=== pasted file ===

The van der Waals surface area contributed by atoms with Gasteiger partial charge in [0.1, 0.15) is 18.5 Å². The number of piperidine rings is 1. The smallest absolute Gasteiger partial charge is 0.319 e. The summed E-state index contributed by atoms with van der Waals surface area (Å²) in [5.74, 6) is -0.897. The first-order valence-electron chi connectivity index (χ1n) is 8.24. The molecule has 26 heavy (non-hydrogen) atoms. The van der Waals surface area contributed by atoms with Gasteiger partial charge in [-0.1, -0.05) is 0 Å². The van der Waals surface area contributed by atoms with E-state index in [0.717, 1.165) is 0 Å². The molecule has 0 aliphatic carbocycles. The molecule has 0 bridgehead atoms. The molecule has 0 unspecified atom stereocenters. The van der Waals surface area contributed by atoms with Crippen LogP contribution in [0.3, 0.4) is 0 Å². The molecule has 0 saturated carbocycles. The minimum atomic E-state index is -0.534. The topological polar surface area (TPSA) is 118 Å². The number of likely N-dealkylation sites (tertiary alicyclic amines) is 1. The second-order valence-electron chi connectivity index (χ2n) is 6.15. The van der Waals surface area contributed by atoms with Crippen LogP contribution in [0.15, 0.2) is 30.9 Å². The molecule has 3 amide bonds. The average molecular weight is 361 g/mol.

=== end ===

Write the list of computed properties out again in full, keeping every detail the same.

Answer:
The van der Waals surface area contributed by atoms with Gasteiger partial charge in [0.1, 0.15) is 18.5 Å². The number of piperidine rings is 1. The smallest absolute Gasteiger partial charge is 0.319 e. The summed E-state index contributed by atoms with van der Waals surface area (Å²) in [5.74, 6) is -0.897. The first-order valence-electron chi connectivity index (χ1n) is 8.24. The molecule has 26 heavy (non-hydrogen) atoms. The van der Waals surface area contributed by atoms with Gasteiger partial charge in [-0.1, -0.05) is 0 Å². The van der Waals surface area contributed by atoms with E-state index in [0.717, 1.165) is 0 Å². The molecule has 0 aliphatic carbocycles. The molecule has 0 bridgehead atoms. The molecule has 0 unspecified atom stereocenters. The van der Waals surface area contributed by atoms with Crippen LogP contribution in [0.3, 0.4) is 0 Å². The molecule has 0 saturated carbocycles. The minimum atomic E-state index is -0.534. The topological polar surface area (TPSA) is 118 Å². The number of likely N-dealkylation sites (tertiary alicyclic amines) is 1. The second-order valence-electron chi connectivity index (χ2n) is 6.15. The van der Waals surface area contributed by atoms with Crippen LogP contribution in [0.15, 0.2) is 30.9 Å². The molecule has 3 amide bonds. The average molecular weight is 361 g/mol.